August 7, 2018: Village of Bear Lake Referendum Vote Proposal 2

On August 7, 2018 Village registered voters will see two Proposals on the Ballot called as the result of voters asking for a say on two items passed by the Village of Bear Lake Council. [The threshold is 10%. It is believed @25% of current registered voters signed]

In both Proposals the result will impact the financial position of both Village government and Village tax payers long into the future.

  1. For a full list of Manistee Proposals select the following link august_2018_official_list_of_proposals (1)
    See prior post by clicking here.
    Shall the Village of Bear Lake, Manistee County, Michigan, be authorized to issue municipal securities pursuant to Act 34, Public Acts of Michigan, 2001, as amended, in one or more series, in an amount of not to exceed Three Hundred Fifty Thousand Dollars ($350,000) for the purpose of acquiring and constructing a new department of public works building, together with site work, parking facilities, fixtures, furnishings, equipment, and all related appurtenances and related work?

The maximum number of years the municipal securities may be outstanding, exclusive of refunding, is thirty (30) years.

The Village intends to use water system revenues, park fund revenues, major and local street fund revenues and general fund moneys as the primary source of revenue to be used to retire the municipal securities. The municipal securities will be limited tax general obligations of the Village and no new taxes will be levied for their payment. The Village estimates that of its current Village millage levy, 0.193 mills (19.3 cents for each $1,000 of taxable value) will be allocated in the first year to pay the municipal securities and the estimated simple average annual amount of millage allocated to retire the municipal securities is estimated to be 0.5019 mills (50.19 cents for each $1,000 of taxable value).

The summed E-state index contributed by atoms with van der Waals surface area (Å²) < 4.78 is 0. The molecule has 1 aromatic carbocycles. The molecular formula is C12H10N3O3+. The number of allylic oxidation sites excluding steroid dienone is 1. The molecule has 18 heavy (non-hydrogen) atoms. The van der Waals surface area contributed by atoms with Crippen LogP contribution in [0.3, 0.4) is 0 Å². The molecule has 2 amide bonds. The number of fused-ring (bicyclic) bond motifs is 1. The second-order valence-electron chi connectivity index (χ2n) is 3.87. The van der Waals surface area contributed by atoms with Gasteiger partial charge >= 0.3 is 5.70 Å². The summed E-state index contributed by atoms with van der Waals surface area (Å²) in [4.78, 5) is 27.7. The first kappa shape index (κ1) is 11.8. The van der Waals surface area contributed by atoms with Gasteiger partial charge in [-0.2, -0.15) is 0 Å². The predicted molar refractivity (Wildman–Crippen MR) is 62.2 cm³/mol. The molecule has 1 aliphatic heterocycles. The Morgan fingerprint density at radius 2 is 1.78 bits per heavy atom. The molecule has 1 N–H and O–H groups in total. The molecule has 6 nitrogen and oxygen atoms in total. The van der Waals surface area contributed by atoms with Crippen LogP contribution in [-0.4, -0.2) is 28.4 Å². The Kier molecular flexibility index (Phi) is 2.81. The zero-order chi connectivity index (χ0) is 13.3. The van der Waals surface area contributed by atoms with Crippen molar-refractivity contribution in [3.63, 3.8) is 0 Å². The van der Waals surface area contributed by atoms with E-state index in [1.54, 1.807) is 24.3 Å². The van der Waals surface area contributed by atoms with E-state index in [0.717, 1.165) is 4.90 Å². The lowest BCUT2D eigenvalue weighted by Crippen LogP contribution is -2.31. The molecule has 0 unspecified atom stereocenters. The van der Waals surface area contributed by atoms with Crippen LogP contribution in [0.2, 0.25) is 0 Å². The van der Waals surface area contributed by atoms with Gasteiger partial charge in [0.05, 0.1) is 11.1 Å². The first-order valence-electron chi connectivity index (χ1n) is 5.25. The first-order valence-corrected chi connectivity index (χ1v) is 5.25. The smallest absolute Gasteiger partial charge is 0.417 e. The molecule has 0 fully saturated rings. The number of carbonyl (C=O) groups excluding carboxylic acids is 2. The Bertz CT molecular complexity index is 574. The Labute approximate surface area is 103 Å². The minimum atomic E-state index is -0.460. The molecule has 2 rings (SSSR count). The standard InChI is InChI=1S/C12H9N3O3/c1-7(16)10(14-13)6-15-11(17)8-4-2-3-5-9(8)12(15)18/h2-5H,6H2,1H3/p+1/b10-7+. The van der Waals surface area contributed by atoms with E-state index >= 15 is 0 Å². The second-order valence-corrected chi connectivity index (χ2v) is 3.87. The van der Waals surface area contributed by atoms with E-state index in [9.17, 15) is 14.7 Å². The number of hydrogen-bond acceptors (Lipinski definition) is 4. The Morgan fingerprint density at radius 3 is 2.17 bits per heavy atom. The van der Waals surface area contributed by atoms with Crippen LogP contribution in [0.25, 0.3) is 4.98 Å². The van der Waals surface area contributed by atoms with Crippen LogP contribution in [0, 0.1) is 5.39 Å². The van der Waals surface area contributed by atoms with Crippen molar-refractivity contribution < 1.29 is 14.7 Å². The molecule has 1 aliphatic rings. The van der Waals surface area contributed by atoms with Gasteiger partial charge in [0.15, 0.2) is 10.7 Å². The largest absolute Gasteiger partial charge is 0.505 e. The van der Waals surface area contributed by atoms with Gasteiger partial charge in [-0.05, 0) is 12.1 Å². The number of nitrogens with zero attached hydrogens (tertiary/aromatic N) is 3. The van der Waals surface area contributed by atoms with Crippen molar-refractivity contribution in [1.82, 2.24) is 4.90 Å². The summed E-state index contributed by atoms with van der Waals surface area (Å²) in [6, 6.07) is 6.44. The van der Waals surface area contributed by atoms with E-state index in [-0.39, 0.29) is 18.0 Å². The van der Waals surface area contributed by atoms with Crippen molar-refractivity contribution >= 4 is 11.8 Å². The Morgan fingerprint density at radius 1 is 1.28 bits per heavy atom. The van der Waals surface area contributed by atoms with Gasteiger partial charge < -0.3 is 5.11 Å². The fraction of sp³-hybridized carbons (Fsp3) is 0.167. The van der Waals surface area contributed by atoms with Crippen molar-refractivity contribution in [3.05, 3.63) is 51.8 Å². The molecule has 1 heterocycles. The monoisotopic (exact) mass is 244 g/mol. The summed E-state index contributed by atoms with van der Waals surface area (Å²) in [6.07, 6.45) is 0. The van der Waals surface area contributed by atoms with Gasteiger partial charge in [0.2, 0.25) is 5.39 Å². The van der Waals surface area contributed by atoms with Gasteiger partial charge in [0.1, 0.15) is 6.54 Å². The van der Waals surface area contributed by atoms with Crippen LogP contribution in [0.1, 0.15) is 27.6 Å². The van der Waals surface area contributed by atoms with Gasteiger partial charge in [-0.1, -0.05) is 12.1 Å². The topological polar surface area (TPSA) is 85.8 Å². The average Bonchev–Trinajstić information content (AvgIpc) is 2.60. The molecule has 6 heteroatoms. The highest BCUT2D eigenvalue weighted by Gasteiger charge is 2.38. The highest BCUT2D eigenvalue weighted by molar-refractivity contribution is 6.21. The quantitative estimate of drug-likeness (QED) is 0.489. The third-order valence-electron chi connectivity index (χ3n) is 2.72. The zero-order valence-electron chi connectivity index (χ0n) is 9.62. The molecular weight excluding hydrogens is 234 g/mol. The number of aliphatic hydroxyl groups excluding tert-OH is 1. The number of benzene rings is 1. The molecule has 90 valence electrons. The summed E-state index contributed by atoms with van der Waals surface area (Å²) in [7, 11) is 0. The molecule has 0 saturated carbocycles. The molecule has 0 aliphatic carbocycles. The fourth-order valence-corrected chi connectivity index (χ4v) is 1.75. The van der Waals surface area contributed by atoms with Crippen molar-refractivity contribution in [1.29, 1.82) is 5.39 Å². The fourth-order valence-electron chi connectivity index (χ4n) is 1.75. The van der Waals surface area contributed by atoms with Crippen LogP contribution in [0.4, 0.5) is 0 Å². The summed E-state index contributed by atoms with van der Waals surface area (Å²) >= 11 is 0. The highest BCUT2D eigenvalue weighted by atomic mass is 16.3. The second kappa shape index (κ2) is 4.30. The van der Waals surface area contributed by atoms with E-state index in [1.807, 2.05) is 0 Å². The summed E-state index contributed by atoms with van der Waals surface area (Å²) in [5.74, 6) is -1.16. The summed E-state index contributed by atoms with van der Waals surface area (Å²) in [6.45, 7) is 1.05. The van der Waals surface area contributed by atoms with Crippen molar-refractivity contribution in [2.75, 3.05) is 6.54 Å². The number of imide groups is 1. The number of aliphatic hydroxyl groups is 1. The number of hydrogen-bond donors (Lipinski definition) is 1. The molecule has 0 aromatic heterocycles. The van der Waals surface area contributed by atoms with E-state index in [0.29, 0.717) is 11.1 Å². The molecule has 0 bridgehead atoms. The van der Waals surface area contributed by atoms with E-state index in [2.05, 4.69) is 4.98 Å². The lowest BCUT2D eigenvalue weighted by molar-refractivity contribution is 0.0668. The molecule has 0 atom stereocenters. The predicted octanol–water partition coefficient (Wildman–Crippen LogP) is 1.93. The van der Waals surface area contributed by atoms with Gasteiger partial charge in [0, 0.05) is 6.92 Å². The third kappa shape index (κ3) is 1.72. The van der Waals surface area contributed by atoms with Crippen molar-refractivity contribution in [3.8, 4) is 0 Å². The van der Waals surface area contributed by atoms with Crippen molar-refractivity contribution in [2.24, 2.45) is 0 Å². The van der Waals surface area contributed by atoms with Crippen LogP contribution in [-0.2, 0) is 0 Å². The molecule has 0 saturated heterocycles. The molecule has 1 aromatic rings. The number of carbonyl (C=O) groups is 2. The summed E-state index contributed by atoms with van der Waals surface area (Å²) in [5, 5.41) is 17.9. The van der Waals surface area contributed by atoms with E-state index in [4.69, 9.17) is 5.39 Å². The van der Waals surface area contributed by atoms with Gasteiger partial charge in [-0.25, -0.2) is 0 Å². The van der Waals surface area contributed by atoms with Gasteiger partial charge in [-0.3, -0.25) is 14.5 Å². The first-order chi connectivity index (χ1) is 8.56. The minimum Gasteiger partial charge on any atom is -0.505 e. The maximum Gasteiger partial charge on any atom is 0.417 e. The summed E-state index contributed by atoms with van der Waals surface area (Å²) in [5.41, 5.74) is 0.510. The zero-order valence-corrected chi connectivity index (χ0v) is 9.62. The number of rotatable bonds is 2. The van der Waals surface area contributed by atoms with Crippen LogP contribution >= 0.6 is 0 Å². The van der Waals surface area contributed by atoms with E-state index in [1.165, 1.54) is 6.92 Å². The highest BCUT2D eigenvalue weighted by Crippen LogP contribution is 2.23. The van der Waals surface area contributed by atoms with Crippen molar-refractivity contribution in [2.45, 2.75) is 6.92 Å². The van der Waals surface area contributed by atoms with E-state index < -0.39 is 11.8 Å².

The Village’s power to levy taxes to make the payments of principal and interest on the municipal securities is limited by applicable constitutional and statutory limitations on the taxing power of the Village and no new taxes are authorized to pay the principal of and interest on the municipal securities.

At this stage, being so close to the August 7 Election, the Village is constrained by MICHIGAN CAMPAIGN FINANCE ACT Act 388 of 1976

AN ACT to regulate political activity; to regulate campaign financing; to restrict campaign contributions and expenditures; to require campaign statements and reports; to regulate anonymous contributions; to regulate campaign advertising and literature; to provide for segregated funds for political purposes; to provide for the use of public funds for political purposes; to create certain funds; to provide for reversion, retention, or refunding of unexpended balances in certain funds; to require other statements and reports; to regulate acceptance of certain gifts, payments, and reimbursements; to prescribe the powers and duties of certain state departments and state and local officials and employees; to provide appropriations; to prescribe penalties and provide remedies; and to repeal certain acts and parts of acts.